cf Mini QAL #6: Fussy and/or Directional Placement.
Did you have fun creating a gradation?
I created a few more blocks to add to my Davie pile from last week, and I like how a gradation adds a bit of harmony and composure to the group.
As for the colors, I expanded on some that I started last week and went with my gut on what to put together next. I made sure to lay out each block as I worked to see how it was shaping up.
On to the next challenge, are you ready?
This week, we’re going to explore getting fussy and/or directional with your placement.
What’s fussy and what’s directional placement? I think of fussy as any way you get picky with your fabric placement. Maybe it’s putting a cute cat into a certain position on your block, or maybe it’s making sure that something lines up just the way you want it. Directionality comes into play with directional prints–think stripes, checks and any motifs that are best read in one way or have an up/down/side to them. In this case, you may decide that you want the direction of the fabric to be reflected in a specific way in the final project.
Getting a little (or a lot) fussy is all a matter of preference and skill to some degree–so don’t stress! If you’re new to it, a good trick is to know the good places to start and how to grow your skills from there. Also keep in mind that like most anything, it gets better with practice and as you start recognizing opportunities.
When paper piecing, the first piece on the template is always the easiest place to get intentional, and my Envelopes project (especially the version above) is a great example to start with. The inside liner is the first piece, and you can see how I’ve added special motifs to each one. Because this is the first piece, you’re able to place your fabric however you want.
Another relatively easy place to consider fabric placement is in your border. In my Austin House (above) you can see that I cut my border fabric strips lengthwise for the vertical piece and widthwise for the horizontal piece so the dots on the fabric are running in the quilt as they do on the fabric. Matched up or not, keeping a directional fabric directional in your borders is relatively easy and always a fun place to start.
((Tip: If you’re working on Lusk version C, the side panels would be a great place to play with this idea! Simply cut them together and they’ll match up wonderfully.))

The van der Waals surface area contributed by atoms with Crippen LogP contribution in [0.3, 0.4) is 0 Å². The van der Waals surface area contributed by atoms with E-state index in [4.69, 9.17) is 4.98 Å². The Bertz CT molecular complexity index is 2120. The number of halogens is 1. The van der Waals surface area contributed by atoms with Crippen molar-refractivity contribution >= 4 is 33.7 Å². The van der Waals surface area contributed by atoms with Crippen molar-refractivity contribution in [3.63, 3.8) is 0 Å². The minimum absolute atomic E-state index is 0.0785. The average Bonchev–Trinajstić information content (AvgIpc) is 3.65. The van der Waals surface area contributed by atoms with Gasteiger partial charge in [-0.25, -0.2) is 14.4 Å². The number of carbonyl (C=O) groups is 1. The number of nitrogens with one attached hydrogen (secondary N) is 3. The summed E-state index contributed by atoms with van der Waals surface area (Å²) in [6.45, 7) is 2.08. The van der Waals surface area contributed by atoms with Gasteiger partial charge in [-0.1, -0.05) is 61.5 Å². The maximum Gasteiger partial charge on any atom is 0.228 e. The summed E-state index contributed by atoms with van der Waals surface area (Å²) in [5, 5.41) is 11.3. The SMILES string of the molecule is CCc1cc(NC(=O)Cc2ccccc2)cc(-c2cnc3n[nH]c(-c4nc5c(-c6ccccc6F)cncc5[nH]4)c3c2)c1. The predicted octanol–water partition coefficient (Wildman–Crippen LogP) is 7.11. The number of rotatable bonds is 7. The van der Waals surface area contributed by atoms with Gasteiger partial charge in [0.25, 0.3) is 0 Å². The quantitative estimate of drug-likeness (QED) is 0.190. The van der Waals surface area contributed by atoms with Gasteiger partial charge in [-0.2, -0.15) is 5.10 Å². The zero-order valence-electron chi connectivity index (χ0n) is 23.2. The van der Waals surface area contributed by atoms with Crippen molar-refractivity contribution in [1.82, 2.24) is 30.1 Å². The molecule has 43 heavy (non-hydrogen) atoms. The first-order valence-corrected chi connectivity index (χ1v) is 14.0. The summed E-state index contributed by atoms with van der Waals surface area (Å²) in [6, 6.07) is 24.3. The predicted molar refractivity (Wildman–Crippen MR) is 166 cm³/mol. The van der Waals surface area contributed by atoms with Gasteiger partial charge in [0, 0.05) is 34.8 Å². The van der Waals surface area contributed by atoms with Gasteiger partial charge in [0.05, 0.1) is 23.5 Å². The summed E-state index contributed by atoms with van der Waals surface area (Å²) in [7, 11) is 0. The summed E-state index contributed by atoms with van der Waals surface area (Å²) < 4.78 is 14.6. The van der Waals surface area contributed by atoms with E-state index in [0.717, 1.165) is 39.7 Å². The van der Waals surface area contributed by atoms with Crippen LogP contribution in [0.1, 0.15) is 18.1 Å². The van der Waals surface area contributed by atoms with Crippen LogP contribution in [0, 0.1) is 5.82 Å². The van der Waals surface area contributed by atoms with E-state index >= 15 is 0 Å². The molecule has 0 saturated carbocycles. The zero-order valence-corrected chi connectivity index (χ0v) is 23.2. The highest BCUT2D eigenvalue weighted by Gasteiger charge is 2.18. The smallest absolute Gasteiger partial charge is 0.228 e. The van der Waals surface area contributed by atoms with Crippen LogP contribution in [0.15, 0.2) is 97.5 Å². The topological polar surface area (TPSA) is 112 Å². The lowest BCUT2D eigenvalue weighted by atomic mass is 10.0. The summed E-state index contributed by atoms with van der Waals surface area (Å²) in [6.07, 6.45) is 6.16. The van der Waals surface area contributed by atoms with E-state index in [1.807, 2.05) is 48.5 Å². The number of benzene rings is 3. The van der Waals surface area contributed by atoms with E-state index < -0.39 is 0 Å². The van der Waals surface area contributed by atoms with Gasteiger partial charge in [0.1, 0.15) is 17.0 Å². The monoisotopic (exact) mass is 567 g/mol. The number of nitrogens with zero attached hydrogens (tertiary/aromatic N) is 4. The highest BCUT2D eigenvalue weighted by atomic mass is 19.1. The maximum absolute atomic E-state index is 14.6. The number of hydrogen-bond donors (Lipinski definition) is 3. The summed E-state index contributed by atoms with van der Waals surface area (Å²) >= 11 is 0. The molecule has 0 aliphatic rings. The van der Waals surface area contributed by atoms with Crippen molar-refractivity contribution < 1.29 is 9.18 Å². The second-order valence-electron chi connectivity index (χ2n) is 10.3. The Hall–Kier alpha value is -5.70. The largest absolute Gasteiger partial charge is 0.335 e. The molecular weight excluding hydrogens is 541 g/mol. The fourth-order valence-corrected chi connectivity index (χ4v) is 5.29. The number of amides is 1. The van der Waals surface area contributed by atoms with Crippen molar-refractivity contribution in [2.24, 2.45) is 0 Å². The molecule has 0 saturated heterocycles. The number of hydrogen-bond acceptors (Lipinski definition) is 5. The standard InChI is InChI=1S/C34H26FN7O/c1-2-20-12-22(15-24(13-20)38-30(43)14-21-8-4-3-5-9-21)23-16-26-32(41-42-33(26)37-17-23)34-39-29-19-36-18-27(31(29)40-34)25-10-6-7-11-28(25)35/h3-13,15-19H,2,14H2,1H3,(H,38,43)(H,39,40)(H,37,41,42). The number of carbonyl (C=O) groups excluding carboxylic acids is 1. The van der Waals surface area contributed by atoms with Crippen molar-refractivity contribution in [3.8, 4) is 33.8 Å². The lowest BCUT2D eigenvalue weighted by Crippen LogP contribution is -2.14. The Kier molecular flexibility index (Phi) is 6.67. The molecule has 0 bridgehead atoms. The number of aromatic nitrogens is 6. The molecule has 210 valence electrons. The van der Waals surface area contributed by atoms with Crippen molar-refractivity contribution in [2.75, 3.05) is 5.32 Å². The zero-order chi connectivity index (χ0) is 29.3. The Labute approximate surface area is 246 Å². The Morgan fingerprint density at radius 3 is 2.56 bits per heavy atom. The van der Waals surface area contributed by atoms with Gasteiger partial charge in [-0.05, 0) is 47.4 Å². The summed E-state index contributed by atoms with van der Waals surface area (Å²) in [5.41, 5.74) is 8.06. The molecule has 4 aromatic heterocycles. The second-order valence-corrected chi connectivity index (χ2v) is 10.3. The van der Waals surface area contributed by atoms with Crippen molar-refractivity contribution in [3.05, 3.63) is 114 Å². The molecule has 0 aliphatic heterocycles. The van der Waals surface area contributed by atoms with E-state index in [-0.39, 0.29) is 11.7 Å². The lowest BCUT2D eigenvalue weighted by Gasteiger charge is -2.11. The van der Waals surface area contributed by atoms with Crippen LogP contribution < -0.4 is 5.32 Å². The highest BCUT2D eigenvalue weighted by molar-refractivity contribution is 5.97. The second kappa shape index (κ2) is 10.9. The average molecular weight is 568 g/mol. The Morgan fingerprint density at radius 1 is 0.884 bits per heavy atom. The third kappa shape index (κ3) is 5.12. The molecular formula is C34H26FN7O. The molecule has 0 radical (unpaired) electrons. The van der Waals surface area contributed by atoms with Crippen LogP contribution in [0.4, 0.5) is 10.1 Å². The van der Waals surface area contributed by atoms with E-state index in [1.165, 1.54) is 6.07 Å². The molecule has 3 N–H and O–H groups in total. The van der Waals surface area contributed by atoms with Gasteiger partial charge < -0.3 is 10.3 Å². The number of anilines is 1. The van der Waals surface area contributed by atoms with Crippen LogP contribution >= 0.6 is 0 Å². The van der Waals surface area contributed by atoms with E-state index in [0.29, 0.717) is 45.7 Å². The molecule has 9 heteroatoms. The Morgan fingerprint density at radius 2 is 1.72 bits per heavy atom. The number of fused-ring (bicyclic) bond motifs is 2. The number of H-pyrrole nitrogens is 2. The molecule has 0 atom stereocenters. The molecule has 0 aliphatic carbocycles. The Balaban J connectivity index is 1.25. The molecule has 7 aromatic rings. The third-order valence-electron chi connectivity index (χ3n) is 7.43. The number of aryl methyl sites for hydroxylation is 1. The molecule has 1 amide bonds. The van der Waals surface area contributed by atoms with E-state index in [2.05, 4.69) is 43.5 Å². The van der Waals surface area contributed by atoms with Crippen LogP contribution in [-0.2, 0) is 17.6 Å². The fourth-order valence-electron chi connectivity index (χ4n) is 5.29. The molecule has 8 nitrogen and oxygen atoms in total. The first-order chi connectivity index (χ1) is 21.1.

To take directionality up another notch, take a look at this other version of Austin and how I kept the gingham background fabric going up/down. This may look totally normal, but without paying attention to the directional placement of the fabric the gingham would be going a many different directions.
I like this example because it shows how directional placement can unite areas seamlessly. Of course this kind of means that the hard work you put into it isn’t noticeable. But to me, it’s not only entertaining to get things like this to work out when you’re sewing, but it’s also a fun detail to have working for you in the end.
Here’s another example in the same vein.
Of course you could probably take it a bit further and match up the top background a bit better, and if we’re getting super picky, my bottom stripes are a hair off, but you get the point. This single block from my Outhouse pattern gives you all kinds of opportunity to play with your fabric.
((Tip: An easy first attempt for this block could be to get something fussy in the door. That’s the first section on that part of the block, and a wonderful place to slip in a little critter or something else fun.))
You ready? I can’t wait to see what you come up with!
+ I find that using a light box is helpful when paper piecing in general and especially when getting fussy with your fabrics. I like using the Daylight Wafer 1 with a clear cutting mat on top.
+ Being fussy and/or attentive to directional fabrics can be approached in a range from hard-core to more subtle. Pick your pleasure, and don’t get too stressed about it. I always find it entertaining to see if I can get things to match up or positioned in a specific way. When it works, yay! When it doesn’t work, no biggie. You took a risk, and I’ll bet you were able to learn something that you can apply to your next attempt.
+ Further reading: The Fussy Cut Sampler by Nichole Ramirez and Elisabeth Woo (Hardy). This book doesn’t get into paper piecing and fussy cutting specifically, but it is certainly an excellent resource for fussy cutting tips in general and inspiration.